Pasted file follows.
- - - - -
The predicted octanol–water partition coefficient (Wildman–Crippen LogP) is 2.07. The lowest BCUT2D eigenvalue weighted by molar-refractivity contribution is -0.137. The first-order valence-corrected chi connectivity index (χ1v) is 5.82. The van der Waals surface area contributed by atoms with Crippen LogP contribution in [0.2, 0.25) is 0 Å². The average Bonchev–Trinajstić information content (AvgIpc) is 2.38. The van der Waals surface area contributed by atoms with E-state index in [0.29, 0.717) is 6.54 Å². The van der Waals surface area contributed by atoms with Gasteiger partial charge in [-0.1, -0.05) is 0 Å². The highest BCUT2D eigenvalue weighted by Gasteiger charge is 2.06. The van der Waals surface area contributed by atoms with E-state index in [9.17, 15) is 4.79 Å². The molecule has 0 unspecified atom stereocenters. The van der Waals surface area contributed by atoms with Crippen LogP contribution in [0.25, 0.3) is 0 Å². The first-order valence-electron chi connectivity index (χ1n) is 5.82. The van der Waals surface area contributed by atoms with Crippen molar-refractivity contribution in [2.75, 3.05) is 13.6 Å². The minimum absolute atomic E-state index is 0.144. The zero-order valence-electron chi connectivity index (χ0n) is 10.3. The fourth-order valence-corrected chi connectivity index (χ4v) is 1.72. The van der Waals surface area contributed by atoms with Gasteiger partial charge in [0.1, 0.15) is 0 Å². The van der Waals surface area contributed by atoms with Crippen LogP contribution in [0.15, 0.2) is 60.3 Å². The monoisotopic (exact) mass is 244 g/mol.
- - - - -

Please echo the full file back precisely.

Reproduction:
The predicted octanol–water partition coefficient (Wildman–Crippen LogP) is 2.07. The lowest BCUT2D eigenvalue weighted by molar-refractivity contribution is -0.137. The first-order valence-corrected chi connectivity index (χ1v) is 5.82. The van der Waals surface area contributed by atoms with Crippen LogP contribution in [0.2, 0.25) is 0 Å². The average Bonchev–Trinajstić information content (AvgIpc) is 2.38. The van der Waals surface area contributed by atoms with E-state index in [0.29, 0.717) is 6.54 Å². The van der Waals surface area contributed by atoms with Gasteiger partial charge in [-0.1, -0.05) is 0 Å². The highest BCUT2D eigenvalue weighted by Gasteiger charge is 2.06. The van der Waals surface area contributed by atoms with E-state index in [9.17, 15) is 4.79 Å². The molecule has 0 unspecified atom stereocenters. The van der Waals surface area contributed by atoms with Crippen LogP contribution in [0.25, 0.3) is 0 Å². The first-order valence-electron chi connectivity index (χ1n) is 5.82. The van der Waals surface area contributed by atoms with Crippen molar-refractivity contribution in [2.75, 3.05) is 13.6 Å². The minimum absolute atomic E-state index is 0.144. The zero-order valence-electron chi connectivity index (χ0n) is 10.3. The fourth-order valence-corrected chi connectivity index (χ4v) is 1.72. The van der Waals surface area contributed by atoms with Gasteiger partial charge in [0.1, 0.15) is 0 Å². The van der Waals surface area contributed by atoms with Crippen LogP contribution in [0.15, 0.2) is 60.3 Å². The monoisotopic (exact) mass is 244 g/mol.